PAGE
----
At least a few tribes have decided it’s better to do it their way than risk being forced.

“It always has been a fear for our people that our resources could be taken from us,” said William Anderson, chairman of the Moapa Band of Paiutes in Nevada, “If we’re not using the resources and there’s great need in the surrounding communities, (the government) can justify it.”

Anderson said they hope to lead the way with their two massive solar projects that will power the reservation and send energy to Los Angeles.

“You can’t take away something we’re already using,” Anderson said. “And we want to make sure we’re helping ourselves, the environment and our surrounding communities in the process.”

Stewart concurred and said tribes she works with generally are more interested in helping to solve national energy woes “if they can control the process and pace, and move forward on their own terms.”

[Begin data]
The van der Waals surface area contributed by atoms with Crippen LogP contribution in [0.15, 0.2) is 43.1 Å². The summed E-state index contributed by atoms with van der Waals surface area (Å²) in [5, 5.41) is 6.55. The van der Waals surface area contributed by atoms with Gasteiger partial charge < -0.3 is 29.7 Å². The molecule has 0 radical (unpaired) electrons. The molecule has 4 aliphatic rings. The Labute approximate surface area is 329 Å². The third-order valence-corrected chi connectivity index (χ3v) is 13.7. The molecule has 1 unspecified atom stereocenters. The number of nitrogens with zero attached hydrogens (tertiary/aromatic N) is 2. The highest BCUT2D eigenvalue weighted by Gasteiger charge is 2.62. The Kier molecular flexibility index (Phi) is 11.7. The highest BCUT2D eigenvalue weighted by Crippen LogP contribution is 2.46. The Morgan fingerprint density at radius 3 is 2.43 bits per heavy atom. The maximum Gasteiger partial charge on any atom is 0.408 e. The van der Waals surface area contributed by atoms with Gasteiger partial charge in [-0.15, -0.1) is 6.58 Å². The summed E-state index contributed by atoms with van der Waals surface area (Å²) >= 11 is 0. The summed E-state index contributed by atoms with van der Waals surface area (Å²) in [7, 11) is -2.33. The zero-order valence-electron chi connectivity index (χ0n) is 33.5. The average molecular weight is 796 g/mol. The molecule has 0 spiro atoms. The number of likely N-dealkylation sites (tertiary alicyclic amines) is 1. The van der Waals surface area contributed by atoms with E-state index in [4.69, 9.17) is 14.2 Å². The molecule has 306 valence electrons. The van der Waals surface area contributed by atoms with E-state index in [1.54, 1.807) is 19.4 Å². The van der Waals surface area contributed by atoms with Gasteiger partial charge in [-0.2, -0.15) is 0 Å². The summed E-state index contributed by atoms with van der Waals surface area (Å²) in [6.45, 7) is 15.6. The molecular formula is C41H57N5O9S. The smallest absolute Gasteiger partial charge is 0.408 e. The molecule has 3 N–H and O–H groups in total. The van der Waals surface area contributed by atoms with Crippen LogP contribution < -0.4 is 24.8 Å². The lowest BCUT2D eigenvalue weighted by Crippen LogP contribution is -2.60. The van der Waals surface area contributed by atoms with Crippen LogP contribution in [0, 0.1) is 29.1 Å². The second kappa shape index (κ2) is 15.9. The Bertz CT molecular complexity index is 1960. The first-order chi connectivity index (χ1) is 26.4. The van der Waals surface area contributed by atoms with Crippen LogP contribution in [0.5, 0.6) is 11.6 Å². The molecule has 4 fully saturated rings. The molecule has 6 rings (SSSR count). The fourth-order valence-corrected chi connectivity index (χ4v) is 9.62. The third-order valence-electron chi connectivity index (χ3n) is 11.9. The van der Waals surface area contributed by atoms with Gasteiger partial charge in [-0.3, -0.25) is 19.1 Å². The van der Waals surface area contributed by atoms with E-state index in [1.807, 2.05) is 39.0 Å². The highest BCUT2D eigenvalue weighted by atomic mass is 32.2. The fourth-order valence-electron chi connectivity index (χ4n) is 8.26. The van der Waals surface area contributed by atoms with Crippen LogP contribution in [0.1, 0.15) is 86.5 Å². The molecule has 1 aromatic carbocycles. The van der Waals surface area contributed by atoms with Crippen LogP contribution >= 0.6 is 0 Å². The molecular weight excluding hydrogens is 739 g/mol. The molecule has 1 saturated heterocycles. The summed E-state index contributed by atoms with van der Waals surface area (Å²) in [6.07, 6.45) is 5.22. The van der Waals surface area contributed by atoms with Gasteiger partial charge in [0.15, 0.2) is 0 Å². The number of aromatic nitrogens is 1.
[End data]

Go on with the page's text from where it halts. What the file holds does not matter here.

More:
hscofield@durangoherald.com

Christopher Toya, an archaeologist for the Pueblo of Jemez, speaks about the history of the tribe and its current geothermal energy-development project. Enlarge photo

Jessica Riehl/Special to The Durango Herald

Christopher Toya, an archaeologist for the Pueblo of Jemez, speaks about the history of the tribe and its current geothermal energy-development project.

Greg Kaufman, director of the department of resource protection for the Jemez Pueblo in New Mexico, points out the boundary of the Las Conchas Fire that burned more than 150,000 acres last summer, including 4,771 acres of Jemez tribal land. The pueblo has little income to mitigate the damages, but a geothermal energy project under way and a proposed solar development could help. Enlarge photo

Jessica Riehl/Special to The Durango Herald

Greg Kaufman, director of the department of resource protection for the Jemez Pueblo in New Mexico, points out the boundary of the Las Conchas Fire that burned more than 150,000 acres last summer, including 4,771 acres of Jemez tribal land. The pueblo has little income to mitigate the damages, but a geothermal energy project under way and a proposed solar development could help.

Comments » Read and share your thoughts on this story